Raman spectroscopy of antimony selenide for solar cells
Antimony selenide (Sb2Se3) is a material currently attracting increasing interest for low-cost, large-scale applications in solar cells with rapidly increasing efficiencies. Surprisingly, its fundamental properties are not very well documented so far. In a recent study by Physics PhD students Nicole Fleck and Theo Hobson in the groups of Tim Veal, Ken Durose and Frank Jaeckel the vibrational properties of Sb2Se3 were investigated. By using high quality bulk crystals grown in-house in combination with a rigorous analytic approach and comparison with DFT calculations (collaboration with the group of David Scanlon at UCL) the symmetries of the material’s vibrations could be assigned fully for the first time. In addition, the study found that the intensity of the 155 cm-1 vibrational mode is smallest in the crystals’ preferred orientation for most efficient solar cell performance thus suggesting a straight-forward method for in-line process monitoring in solar cell fabrication.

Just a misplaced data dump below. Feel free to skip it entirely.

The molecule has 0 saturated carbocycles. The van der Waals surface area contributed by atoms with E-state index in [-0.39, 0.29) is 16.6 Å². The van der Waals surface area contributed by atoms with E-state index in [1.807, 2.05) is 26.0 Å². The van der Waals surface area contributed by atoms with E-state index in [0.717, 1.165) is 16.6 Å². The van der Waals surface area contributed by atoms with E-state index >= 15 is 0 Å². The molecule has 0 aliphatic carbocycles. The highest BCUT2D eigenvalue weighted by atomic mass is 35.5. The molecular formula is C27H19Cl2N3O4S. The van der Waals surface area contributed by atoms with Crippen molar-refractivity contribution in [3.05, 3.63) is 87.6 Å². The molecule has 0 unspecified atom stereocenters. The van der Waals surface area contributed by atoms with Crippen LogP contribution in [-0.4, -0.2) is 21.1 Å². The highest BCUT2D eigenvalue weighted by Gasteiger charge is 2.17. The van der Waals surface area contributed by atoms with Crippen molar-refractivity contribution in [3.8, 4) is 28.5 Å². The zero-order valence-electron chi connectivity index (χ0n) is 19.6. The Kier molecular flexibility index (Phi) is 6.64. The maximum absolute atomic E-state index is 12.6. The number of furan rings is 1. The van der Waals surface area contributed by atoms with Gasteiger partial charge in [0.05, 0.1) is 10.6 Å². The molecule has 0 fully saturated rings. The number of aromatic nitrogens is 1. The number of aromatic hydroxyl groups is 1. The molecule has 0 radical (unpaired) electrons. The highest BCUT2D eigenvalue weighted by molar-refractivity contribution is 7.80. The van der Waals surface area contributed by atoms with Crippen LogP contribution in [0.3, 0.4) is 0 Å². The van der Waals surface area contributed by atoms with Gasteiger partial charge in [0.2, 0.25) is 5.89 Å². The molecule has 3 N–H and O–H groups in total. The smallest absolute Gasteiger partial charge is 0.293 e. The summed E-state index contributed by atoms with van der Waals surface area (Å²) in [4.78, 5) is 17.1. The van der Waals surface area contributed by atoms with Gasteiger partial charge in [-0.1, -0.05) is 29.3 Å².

This work was published in the Journal of Materials Chemistry A (https://dx.doi.org/10.1039/D0TA01783C) and is featured in the RSC’s themed collection “Journal of Materials Chemistry A HOT Papers”
Image:Raman spectra as a function of excitation polarisation orientation () for different crystal orientations allow the assignment of symmetries to individual vibrational modes (here at 192 cm-1). Reproduced with permission from N. Fleck et al. J. Mater. Chem. A (2020) DOI: 10.1039/D0TA01783C - Published by The Royal Society of Chemistry.